What was His Excellency General Washington about?

What was His Excellency General Washington about?

The fundamental focus of this poem is "freedom's cause," or the war of the colonies for independence from England, which General Washington was appointed to lead....

What did General Washington do to become a better person?

The people of America desired and struggled for independence from the yoke of England. General Washington was always striving to improve himself. He worked hard to learn how to write properly so that others could readily read what he wrote. He copied 110 commandments or sayings written by a French priest to enhance his demeanor. And he often quoted words of wisdom from great leaders such as Alexander Hamilton, Thomas Jefferson, and Abraham Lincoln.

In other words, General Washington was trying to be a good man.

It is important to remember that at the time of our founding, there were no self-help books, no television programs, and very few psychologists. People tended to think that you were born good or bad; they didn't realize that everyone can change their behaviors with enough effort.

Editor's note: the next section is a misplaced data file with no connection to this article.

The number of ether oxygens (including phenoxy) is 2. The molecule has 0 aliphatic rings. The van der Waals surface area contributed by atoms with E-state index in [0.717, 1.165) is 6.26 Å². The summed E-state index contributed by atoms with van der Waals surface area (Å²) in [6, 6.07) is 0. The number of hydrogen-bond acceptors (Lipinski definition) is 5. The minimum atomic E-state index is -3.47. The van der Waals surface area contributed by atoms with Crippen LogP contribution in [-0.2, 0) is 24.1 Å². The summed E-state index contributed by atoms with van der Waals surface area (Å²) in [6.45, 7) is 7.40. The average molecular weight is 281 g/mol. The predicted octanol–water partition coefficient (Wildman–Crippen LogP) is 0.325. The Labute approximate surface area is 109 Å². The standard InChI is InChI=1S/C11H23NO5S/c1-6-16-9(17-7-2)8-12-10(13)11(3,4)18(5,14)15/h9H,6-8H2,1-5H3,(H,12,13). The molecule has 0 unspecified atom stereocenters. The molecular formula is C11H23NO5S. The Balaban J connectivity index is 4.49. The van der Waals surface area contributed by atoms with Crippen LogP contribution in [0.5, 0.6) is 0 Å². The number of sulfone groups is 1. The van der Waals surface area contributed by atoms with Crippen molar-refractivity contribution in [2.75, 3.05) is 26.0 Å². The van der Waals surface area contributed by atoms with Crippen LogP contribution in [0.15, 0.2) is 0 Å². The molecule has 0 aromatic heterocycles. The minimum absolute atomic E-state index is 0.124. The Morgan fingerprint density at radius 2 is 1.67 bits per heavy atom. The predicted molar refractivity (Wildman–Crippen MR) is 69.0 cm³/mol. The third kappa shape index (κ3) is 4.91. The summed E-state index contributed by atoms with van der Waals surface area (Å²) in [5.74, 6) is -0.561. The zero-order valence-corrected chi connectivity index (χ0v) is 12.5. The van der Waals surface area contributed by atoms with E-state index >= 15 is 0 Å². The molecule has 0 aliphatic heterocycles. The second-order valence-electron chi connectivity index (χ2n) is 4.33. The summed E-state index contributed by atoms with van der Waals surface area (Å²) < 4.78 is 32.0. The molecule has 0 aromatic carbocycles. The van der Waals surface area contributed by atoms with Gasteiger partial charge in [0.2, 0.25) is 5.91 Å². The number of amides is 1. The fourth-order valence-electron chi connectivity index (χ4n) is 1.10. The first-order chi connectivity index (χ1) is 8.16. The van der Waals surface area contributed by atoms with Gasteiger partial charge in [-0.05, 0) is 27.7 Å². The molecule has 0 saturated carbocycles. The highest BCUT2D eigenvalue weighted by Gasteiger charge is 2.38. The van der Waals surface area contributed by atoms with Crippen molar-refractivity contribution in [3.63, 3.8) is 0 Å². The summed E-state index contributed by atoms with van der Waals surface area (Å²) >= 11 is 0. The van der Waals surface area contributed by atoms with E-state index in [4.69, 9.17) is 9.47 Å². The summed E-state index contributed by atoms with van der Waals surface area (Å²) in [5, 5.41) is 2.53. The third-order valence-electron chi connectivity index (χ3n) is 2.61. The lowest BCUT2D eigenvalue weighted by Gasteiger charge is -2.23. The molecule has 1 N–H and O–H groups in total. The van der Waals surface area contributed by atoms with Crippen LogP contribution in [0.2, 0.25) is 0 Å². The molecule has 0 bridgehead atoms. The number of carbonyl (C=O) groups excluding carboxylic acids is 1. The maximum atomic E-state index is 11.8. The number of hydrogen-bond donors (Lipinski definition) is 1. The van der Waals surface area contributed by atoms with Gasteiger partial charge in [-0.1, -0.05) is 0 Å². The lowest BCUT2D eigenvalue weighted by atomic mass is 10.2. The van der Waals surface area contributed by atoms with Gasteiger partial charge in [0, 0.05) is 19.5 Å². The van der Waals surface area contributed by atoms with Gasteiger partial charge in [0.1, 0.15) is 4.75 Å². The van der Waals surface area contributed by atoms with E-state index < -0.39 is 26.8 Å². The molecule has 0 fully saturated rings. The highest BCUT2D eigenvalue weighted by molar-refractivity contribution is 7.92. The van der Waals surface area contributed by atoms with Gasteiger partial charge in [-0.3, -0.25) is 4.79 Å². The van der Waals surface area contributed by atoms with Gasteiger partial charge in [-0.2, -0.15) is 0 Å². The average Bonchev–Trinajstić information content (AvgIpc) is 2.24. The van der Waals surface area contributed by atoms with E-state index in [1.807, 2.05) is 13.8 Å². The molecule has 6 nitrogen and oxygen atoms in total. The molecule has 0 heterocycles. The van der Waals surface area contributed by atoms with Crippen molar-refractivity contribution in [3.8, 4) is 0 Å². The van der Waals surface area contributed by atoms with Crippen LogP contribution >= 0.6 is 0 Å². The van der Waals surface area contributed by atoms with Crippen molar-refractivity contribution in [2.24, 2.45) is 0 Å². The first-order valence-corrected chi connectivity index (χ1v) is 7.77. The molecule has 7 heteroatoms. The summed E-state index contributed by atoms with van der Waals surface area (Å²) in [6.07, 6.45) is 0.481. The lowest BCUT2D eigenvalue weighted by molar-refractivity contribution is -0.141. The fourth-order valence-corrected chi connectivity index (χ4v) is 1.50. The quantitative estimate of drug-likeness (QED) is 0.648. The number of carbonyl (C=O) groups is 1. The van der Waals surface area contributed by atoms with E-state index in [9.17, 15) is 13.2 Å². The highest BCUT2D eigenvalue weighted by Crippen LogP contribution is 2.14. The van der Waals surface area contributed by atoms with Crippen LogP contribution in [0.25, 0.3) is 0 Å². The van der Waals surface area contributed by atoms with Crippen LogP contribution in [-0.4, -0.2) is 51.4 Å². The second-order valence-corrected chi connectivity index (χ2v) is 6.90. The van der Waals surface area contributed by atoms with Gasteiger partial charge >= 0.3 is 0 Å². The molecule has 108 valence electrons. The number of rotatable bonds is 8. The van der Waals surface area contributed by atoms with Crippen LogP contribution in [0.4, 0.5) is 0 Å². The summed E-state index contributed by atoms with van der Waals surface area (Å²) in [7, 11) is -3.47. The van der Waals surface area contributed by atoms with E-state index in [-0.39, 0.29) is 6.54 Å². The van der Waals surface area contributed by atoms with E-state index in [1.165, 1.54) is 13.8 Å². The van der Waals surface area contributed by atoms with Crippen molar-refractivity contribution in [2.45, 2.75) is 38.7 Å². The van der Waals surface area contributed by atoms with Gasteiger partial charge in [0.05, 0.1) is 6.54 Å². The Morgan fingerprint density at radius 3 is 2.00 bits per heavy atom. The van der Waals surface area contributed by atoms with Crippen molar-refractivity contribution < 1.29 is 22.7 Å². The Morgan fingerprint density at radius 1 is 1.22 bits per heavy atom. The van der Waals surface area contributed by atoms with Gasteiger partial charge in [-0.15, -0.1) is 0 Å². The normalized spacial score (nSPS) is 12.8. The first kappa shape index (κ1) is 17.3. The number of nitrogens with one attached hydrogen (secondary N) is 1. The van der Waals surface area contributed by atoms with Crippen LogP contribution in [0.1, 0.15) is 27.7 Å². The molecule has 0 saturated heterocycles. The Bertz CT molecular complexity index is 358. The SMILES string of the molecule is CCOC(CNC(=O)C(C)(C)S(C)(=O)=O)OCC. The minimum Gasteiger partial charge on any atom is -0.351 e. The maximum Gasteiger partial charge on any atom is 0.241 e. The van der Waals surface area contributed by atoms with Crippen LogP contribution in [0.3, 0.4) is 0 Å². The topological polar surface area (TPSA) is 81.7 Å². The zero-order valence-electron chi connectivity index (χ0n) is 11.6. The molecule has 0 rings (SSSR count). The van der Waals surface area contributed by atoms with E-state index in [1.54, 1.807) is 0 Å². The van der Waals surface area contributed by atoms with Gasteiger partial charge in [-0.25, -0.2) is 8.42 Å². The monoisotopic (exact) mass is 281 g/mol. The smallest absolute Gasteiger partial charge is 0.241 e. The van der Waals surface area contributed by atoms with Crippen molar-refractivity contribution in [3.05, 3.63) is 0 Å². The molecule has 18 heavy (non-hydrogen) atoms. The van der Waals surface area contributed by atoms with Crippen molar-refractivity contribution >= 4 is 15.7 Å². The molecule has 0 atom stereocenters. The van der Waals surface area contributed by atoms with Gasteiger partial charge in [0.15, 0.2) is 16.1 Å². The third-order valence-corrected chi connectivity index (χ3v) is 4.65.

General Washington used his ambition and determination to help him become a better person. And today, we have millions of Americans who are using exactly the same tools to improve themselves. Whether you are looking to make yourself stronger, smarter, or more resilient, whether you want to become a better parent or partner, or whether you want to advance in your career, these tools will help you reach your goals.

And finally, don't forget to have fun! Enjoy life and stay away from toxic people. That's what made General Washington a great man.

Why did Wheatley write to His Excellency General Washington?

Phillis' brilliance was early noticed by the Wheatleys, who provided her with a classical education. Wheatley penned "To His Excellency General Washington" in 1776, an invigorating speech to George Washington that hails the American Revolution as a noble cause. The letter calls on the general to lead his country to victory over Britain and offers some advice. It is believed that the letter was read by one of Washington's aides-de-camp after it was delivered.

What do these words from Phillis Wheatley mean? What does she want to tell George Washington?

In her famous poem "On Being Brought From Africa To America," written in 1772, when she was only 13 years old, Phillis describes feeling proud and happy to be chosen by God to serve him in this new country. She goes on to say that she hopes that God will use her to help others understand how much they are loved by Him.

Was George Washington a general in the Revolutionary War?